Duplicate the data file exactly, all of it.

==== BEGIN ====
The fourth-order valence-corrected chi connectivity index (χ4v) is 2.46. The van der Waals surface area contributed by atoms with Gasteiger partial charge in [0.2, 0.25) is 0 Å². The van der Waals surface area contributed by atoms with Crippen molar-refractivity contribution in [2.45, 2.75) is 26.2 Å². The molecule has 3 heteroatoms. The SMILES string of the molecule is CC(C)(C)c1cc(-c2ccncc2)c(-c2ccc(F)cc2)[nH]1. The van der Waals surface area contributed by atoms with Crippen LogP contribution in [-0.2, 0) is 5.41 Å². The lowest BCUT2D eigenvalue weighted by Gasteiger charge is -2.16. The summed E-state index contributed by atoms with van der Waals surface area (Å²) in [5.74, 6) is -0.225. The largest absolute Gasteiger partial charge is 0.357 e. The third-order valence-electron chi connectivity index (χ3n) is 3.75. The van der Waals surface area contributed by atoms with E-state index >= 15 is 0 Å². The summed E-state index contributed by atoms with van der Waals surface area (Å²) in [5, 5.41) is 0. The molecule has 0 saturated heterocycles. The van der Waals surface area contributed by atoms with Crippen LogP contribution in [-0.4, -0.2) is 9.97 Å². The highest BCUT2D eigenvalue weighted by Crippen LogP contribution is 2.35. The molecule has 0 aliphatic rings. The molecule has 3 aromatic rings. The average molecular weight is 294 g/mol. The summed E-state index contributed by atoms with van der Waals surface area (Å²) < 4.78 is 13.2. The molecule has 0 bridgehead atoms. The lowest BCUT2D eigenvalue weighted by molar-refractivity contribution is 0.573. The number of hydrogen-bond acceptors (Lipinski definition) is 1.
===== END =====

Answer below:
The fourth-order valence-corrected chi connectivity index (χ4v) is 2.46. The van der Waals surface area contributed by atoms with Gasteiger partial charge in [0.2, 0.25) is 0 Å². The van der Waals surface area contributed by atoms with Crippen molar-refractivity contribution in [2.45, 2.75) is 26.2 Å². The molecule has 3 heteroatoms. The SMILES string of the molecule is CC(C)(C)c1cc(-c2ccncc2)c(-c2ccc(F)cc2)[nH]1. The van der Waals surface area contributed by atoms with Crippen LogP contribution in [-0.2, 0) is 5.41 Å². The lowest BCUT2D eigenvalue weighted by Gasteiger charge is -2.16. The summed E-state index contributed by atoms with van der Waals surface area (Å²) in [5.74, 6) is -0.225. The largest absolute Gasteiger partial charge is 0.357 e. The third-order valence-electron chi connectivity index (χ3n) is 3.75. The van der Waals surface area contributed by atoms with E-state index >= 15 is 0 Å². The summed E-state index contributed by atoms with van der Waals surface area (Å²) in [5, 5.41) is 0. The molecule has 0 saturated heterocycles. The van der Waals surface area contributed by atoms with Crippen LogP contribution in [-0.4, -0.2) is 9.97 Å². The highest BCUT2D eigenvalue weighted by Crippen LogP contribution is 2.35. The molecule has 0 aliphatic rings. The molecule has 3 aromatic rings. The average molecular weight is 294 g/mol. The summed E-state index contributed by atoms with van der Waals surface area (Å²) < 4.78 is 13.2. The molecule has 0 bridgehead atoms. The lowest BCUT2D eigenvalue weighted by molar-refractivity contribution is 0.573. The number of hydrogen-bond acceptors (Lipinski definition) is 1.